Apache Iceberg was developed at Netflix to solve issues with huge, petabyte-scale tables, given to the open-source community in 2018 as an Apache Incubator project.
The benefits for Cloudera CDP users
General availability covers Iceberg running within essential data services in the Cloudera Data Platform (CDP)—including Cloudera Data Warehousing (CDW), Cloudera Data Engineering (CDE), and Cloudera Machine Learning (CML).
Cloudera has integrated Iceberg into the CDP’s SDX (Shared Data Experience) layer, so the productivity and performance benefits of the open table format are right out of the box. Also, the Iceberg native integration benefits from enterprise-grade features of SDX such as data lineage, audit, and security.
The Iceberg tables in CDP integrate within the SDX Metastore for table structure and access validation, allowing for the creation of auditing and fine-grained policies. Iceberg enables CDP to expose the same data set to multiple analytical engines, including Spark, Hive, Impala, and Presto.
There are four other benefits from the CDP Iceberg integration, which users will like:
In-place table evolution saves time.
Users can evolve a table schema or change the partition layout as a single command, much as you would with SQL. Iceberg does not require laborious, costly processes, like rewriting table data or migrating to a new table.
Time travel for forensic visibility and regulatory compliance
Iceberg logs previous table snapshots, allowing the generation of time travel queries or table rollbacks.
Multi-function analytics from the edge to AI
Iceberg enables seamless integration between different streaming and processing engines while maintaining data integrity between them. Multiple engines can concurrently change the table, even with partial writes, without correctness issues and the need for expensive read locks.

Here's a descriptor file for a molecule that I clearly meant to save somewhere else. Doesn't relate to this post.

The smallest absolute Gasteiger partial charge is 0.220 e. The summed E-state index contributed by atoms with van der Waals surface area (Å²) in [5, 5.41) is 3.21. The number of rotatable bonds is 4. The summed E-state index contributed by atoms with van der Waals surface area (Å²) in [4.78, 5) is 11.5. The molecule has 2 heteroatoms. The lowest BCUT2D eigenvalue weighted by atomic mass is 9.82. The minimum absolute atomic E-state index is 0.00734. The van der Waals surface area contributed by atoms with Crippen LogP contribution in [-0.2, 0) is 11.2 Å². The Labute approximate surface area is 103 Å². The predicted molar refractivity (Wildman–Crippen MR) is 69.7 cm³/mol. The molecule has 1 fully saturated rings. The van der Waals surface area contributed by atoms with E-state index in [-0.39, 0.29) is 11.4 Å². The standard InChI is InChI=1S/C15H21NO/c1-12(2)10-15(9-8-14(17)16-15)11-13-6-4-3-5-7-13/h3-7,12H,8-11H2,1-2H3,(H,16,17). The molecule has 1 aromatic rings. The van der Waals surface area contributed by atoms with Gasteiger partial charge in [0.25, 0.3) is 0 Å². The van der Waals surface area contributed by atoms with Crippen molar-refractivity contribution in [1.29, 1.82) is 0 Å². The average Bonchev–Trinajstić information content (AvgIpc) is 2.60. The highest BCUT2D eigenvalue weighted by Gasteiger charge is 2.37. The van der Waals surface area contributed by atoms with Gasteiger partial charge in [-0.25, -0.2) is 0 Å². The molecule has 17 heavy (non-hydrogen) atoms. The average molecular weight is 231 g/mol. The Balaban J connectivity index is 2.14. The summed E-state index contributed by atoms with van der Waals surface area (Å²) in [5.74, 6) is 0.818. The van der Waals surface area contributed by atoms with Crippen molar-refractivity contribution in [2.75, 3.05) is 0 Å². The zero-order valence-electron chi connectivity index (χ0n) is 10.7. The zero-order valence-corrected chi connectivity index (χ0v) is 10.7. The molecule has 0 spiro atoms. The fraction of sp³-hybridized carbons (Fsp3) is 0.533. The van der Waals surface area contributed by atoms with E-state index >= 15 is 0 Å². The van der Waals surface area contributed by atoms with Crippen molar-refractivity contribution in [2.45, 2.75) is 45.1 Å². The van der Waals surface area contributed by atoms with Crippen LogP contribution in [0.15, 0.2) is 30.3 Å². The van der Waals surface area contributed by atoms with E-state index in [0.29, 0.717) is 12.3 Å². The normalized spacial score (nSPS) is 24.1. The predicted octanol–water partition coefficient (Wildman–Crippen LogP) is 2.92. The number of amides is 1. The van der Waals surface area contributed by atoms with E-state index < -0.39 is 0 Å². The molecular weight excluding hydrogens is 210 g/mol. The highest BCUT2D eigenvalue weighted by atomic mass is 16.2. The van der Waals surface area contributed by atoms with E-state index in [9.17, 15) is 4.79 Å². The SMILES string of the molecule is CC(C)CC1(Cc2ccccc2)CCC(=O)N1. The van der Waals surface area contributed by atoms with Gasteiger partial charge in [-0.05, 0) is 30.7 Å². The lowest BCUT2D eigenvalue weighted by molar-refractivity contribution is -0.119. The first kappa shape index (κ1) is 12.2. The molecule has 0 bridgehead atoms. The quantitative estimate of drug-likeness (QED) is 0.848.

Improved performance with very large-scale data sets
Partitioning makes queries faster by grouping similar rows together when writing or dividing a table into certain parts based on some attributes.
Iceberg simplifies partitioning by implementing hidden partitioning and handling all the details of partitioning and querying without user knowledge.
I like what Cloudera has done here. Analysts and data scientists can easily collaborate on the same data using tools and analytic engines. This functionality requires no effort to get the benefits of Iceberg as part of CDP. No more lock-in, unnecessary data transformations, or data movement across tools and clouds to extract insights from the data.
It is pure to the Cloudera strategy: to take open-source technologies and add enterprise-grade quality and stability. The biggest enterprises with large amounts of data see Cloudera as the company to manage that end-to-end data on-premises or in the public cloud or even collecting data that comes through a SaaS application. Cloudera is doing an excellent job in pulling it all together as a one-stop shop for data management.
Note: Moor Insights & Strategy writers and editors may have contributed to this article.